The attacks on the Clintons Foundation mirror the infamous “swiftboat” attacks on John Kerry’s war record. That, too, was a Republican smear campaign designed to target an opponent’s strength.
If people like Rove, Stone, Atwater — and the writers for Salon — had been around in 1960, they would have found ways to make people believe that JFK had acted abominably in the PT109 affair. I’m not sure how they would have created that impression, but casuistry can achieve miracles.
While you’re at Cannonfire, you can also check out Joseph Cannon’s previous post: 50 reasons why Sanders would lose all 50 states.
Yesterday the DNC let Bernie pick five of his supporters to be on the platform committee at the Democratic Convention in July. I’ll give him this much credit: he didn’t name Susan Sarandon or Rosario Dawson.
Sanders’s slate includes James Zogby, a longtime activist for Palestinian rights as well as a DNC member and official. Zogby currently co-chairs the party’s resolutions committee. His inclusion is a sign of Sanders’s plans to push the party’s policy on Israel toward what he has called a more even-handed approach to the Palestinian cause….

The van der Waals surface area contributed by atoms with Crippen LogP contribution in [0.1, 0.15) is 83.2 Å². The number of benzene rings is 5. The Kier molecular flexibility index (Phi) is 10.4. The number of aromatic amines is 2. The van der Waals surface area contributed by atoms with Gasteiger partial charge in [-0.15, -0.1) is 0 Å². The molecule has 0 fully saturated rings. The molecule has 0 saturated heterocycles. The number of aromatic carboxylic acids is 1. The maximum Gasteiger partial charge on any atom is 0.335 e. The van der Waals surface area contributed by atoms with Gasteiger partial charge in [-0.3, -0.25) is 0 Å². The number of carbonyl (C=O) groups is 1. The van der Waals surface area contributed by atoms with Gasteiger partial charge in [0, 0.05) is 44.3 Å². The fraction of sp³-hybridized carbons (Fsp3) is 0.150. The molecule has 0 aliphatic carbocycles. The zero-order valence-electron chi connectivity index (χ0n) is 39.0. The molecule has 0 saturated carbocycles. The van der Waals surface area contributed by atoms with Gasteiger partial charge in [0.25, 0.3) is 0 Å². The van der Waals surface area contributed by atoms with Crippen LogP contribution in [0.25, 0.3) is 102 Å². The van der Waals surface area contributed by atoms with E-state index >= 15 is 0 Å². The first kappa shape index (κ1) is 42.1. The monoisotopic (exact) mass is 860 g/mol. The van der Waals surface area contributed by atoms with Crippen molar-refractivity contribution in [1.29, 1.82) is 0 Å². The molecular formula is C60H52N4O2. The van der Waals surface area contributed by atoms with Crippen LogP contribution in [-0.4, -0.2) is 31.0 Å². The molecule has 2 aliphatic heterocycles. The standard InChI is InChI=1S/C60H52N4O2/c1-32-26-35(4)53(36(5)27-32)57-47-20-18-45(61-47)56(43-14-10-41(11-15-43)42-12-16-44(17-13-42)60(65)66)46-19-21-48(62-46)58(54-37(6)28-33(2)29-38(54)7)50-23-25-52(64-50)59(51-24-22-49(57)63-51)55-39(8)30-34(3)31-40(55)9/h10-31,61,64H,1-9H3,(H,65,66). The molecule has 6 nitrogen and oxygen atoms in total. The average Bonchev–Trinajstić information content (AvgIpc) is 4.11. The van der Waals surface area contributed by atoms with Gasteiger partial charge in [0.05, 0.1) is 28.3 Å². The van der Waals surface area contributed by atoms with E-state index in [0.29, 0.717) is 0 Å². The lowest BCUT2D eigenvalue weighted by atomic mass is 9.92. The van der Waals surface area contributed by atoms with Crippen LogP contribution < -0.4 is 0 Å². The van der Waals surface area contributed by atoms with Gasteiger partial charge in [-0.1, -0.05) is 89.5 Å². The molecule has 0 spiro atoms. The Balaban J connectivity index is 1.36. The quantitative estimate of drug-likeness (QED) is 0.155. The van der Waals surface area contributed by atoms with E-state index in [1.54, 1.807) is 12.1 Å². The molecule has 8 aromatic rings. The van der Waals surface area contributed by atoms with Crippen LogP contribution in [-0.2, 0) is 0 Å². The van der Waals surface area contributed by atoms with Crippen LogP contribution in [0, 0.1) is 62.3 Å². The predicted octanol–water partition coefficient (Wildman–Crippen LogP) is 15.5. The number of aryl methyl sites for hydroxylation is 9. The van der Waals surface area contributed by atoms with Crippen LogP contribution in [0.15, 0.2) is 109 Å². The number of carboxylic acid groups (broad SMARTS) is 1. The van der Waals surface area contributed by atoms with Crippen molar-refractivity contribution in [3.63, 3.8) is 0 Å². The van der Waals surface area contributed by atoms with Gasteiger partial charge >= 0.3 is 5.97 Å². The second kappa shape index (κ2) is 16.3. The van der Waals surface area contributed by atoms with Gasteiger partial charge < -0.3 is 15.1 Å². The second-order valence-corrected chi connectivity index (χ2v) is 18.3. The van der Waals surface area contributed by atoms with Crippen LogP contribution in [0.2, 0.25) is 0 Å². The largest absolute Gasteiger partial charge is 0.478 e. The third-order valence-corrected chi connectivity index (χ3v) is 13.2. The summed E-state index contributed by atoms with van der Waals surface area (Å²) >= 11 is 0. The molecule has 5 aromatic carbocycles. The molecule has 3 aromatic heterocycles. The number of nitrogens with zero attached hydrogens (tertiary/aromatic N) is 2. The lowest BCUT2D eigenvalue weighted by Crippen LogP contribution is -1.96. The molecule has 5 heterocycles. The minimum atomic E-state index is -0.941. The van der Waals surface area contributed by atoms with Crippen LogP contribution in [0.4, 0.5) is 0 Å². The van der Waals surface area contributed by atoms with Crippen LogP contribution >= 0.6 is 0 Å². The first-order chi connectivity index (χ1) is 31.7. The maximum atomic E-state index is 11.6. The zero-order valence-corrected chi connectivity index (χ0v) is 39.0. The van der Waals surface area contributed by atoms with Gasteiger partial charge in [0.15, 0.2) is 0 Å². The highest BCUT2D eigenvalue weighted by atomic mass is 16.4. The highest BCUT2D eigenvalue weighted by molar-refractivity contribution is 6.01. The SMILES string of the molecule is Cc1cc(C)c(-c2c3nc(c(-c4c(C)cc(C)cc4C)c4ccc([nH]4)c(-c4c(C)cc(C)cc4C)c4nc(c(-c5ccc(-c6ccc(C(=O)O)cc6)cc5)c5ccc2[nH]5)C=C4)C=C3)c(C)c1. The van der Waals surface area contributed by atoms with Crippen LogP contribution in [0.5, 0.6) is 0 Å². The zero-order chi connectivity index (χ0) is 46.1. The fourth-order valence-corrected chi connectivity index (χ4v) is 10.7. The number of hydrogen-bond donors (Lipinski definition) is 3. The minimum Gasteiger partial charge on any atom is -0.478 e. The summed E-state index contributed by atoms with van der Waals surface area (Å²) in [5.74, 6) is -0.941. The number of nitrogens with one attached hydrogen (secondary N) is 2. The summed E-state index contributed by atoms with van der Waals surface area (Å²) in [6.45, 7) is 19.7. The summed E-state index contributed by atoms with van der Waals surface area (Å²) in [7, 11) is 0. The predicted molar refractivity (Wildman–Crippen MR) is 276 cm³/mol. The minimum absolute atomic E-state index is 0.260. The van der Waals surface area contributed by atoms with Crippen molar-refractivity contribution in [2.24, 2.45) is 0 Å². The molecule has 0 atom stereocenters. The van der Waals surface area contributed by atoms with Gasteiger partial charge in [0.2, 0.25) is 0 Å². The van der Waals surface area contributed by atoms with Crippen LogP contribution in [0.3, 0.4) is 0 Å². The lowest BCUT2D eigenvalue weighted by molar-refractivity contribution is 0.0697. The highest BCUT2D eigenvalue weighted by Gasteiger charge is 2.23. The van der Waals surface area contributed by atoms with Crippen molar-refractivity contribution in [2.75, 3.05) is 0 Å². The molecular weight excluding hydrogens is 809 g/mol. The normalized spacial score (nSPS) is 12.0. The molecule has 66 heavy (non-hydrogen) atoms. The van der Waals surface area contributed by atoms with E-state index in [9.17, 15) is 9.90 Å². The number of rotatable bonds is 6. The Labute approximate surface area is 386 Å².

Rep. Elijah E. Cummings of Maryland, who will chair the committee, was named by Wasserman Schultz. Most others named by Wasserman Schultz and Clinton are party stalwarts or Clinton supporters — the establishment Sanders has railed against to great effect. Sanders’s picks include people from outside the usual sphere of party influence, including a Native American activist and author and racial justice activist Cornel West….
Sanders also named Rep. Keith Ellison of Minnesota, among his most prominent elected backers, author and environmental activist Bill McKibben and Native American activist Deborah Parker….
The Clinton campaign’s choices are Wendy Sherman, a former top State Department official and Clinton surrogate; Neera Tanden, president of the Center for American Progress and a longtime Clinton confidante; Rep. Luis V. Gutiérrez of Illinois; Carol Browner, a former director of the White House Office of Energy and Climate Change Policy and former head of the Environmental Protection Agency; Ohio state Rep. Alicia Reece; and Paul Booth of the American Federation of State, County and Municipal Employees union.